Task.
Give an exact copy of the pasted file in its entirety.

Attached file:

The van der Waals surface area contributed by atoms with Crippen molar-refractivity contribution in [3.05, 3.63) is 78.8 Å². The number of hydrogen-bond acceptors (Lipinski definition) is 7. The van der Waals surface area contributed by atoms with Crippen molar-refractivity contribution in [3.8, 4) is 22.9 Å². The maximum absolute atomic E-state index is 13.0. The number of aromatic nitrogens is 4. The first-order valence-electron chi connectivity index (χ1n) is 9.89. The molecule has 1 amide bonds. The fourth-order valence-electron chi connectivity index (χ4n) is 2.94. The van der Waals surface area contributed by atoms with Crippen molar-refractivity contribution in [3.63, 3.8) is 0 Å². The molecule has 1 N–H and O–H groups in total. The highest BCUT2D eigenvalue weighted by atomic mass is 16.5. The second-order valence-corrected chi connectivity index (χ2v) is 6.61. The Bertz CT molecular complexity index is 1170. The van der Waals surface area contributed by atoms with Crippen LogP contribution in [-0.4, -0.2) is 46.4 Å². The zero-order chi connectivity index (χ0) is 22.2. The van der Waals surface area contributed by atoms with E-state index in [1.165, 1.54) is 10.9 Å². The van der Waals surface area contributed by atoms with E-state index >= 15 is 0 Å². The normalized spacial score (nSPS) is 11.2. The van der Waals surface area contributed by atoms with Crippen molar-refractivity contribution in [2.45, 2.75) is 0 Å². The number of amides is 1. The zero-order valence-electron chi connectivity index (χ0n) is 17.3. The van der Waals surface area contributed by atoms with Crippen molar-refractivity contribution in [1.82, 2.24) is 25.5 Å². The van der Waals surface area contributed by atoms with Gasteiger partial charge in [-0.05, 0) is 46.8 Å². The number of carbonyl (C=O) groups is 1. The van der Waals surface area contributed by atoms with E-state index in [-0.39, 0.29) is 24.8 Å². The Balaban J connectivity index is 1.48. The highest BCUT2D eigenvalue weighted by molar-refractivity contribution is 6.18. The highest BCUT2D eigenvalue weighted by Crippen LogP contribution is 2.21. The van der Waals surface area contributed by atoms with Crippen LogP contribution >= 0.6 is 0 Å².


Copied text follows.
The van der Waals surface area contributed by atoms with Crippen molar-refractivity contribution in [3.05, 3.63) is 78.8 Å². The number of hydrogen-bond acceptors (Lipinski definition) is 7. The van der Waals surface area contributed by atoms with Crippen molar-refractivity contribution in [3.8, 4) is 22.9 Å². The maximum absolute atomic E-state index is 13.0. The number of aromatic nitrogens is 4. The first-order valence-electron chi connectivity index (χ1n) is 9.89. The molecule has 1 amide bonds. The fourth-order valence-electron chi connectivity index (χ4n) is 2.94. The van der Waals surface area contributed by atoms with Crippen molar-refractivity contribution in [3.63, 3.8) is 0 Å². The molecule has 1 N–H and O–H groups in total. The highest BCUT2D eigenvalue weighted by atomic mass is 16.5. The second-order valence-corrected chi connectivity index (χ2v) is 6.61. The Bertz CT molecular complexity index is 1170. The van der Waals surface area contributed by atoms with Crippen LogP contribution in [-0.4, -0.2) is 46.4 Å². The zero-order chi connectivity index (χ0) is 22.2. The van der Waals surface area contributed by atoms with E-state index in [1.165, 1.54) is 10.9 Å². The van der Waals surface area contributed by atoms with E-state index >= 15 is 0 Å². The normalized spacial score (nSPS) is 11.2. The van der Waals surface area contributed by atoms with Crippen molar-refractivity contribution in [2.45, 2.75) is 0 Å². The number of amides is 1. The zero-order valence-electron chi connectivity index (χ0n) is 17.3. The van der Waals surface area contributed by atoms with Crippen molar-refractivity contribution in [1.82, 2.24) is 25.5 Å². The van der Waals surface area contributed by atoms with Gasteiger partial charge in [-0.05, 0) is 46.8 Å². The number of carbonyl (C=O) groups is 1. The van der Waals surface area contributed by atoms with E-state index in [-0.39, 0.29) is 24.8 Å². The Balaban J connectivity index is 1.48. The highest BCUT2D eigenvalue weighted by molar-refractivity contribution is 6.18. The highest BCUT2D eigenvalue weighted by Crippen LogP contribution is 2.21. The van der Waals surface area contributed by atoms with Crippen LogP contribution >= 0.6 is 0 Å².